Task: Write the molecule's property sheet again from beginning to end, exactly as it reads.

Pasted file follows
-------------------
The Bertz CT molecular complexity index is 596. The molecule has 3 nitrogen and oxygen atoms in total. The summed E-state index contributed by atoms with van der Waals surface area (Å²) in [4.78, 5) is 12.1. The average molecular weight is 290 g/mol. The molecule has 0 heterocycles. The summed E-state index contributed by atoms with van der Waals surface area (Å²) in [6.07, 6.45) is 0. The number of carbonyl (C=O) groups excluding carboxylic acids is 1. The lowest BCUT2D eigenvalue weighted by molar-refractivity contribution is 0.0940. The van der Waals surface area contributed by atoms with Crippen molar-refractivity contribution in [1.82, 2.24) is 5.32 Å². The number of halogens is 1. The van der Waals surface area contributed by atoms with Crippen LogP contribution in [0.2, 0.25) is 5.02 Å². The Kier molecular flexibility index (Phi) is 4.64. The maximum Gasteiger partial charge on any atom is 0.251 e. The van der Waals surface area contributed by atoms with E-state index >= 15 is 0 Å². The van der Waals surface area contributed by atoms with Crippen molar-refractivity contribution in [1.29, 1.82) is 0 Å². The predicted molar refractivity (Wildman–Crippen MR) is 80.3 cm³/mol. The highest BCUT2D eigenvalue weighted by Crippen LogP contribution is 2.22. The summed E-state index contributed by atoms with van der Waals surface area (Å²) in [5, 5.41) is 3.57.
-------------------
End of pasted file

The Bertz CT molecular complexity index is 596. The molecule has 3 nitrogen and oxygen atoms in total. The summed E-state index contributed by atoms with van der Waals surface area (Å²) in [4.78, 5) is 12.1. The average molecular weight is 290 g/mol. The molecule has 0 heterocycles. The summed E-state index contributed by atoms with van der Waals surface area (Å²) in [6.07, 6.45) is 0. The number of carbonyl (C=O) groups excluding carboxylic acids is 1. The lowest BCUT2D eigenvalue weighted by molar-refractivity contribution is 0.0940. The van der Waals surface area contributed by atoms with Crippen molar-refractivity contribution in [1.82, 2.24) is 5.32 Å². The number of halogens is 1. The van der Waals surface area contributed by atoms with Crippen LogP contribution in [0.2, 0.25) is 5.02 Å². The Kier molecular flexibility index (Phi) is 4.64. The maximum Gasteiger partial charge on any atom is 0.251 e. The van der Waals surface area contributed by atoms with E-state index >= 15 is 0 Å². The van der Waals surface area contributed by atoms with Crippen molar-refractivity contribution in [1.29, 1.82) is 0 Å². The predicted molar refractivity (Wildman–Crippen MR) is 80.3 cm³/mol. The highest BCUT2D eigenvalue weighted by Crippen LogP contribution is 2.22. The summed E-state index contributed by atoms with van der Waals surface area (Å²) in [5, 5.41) is 3.57.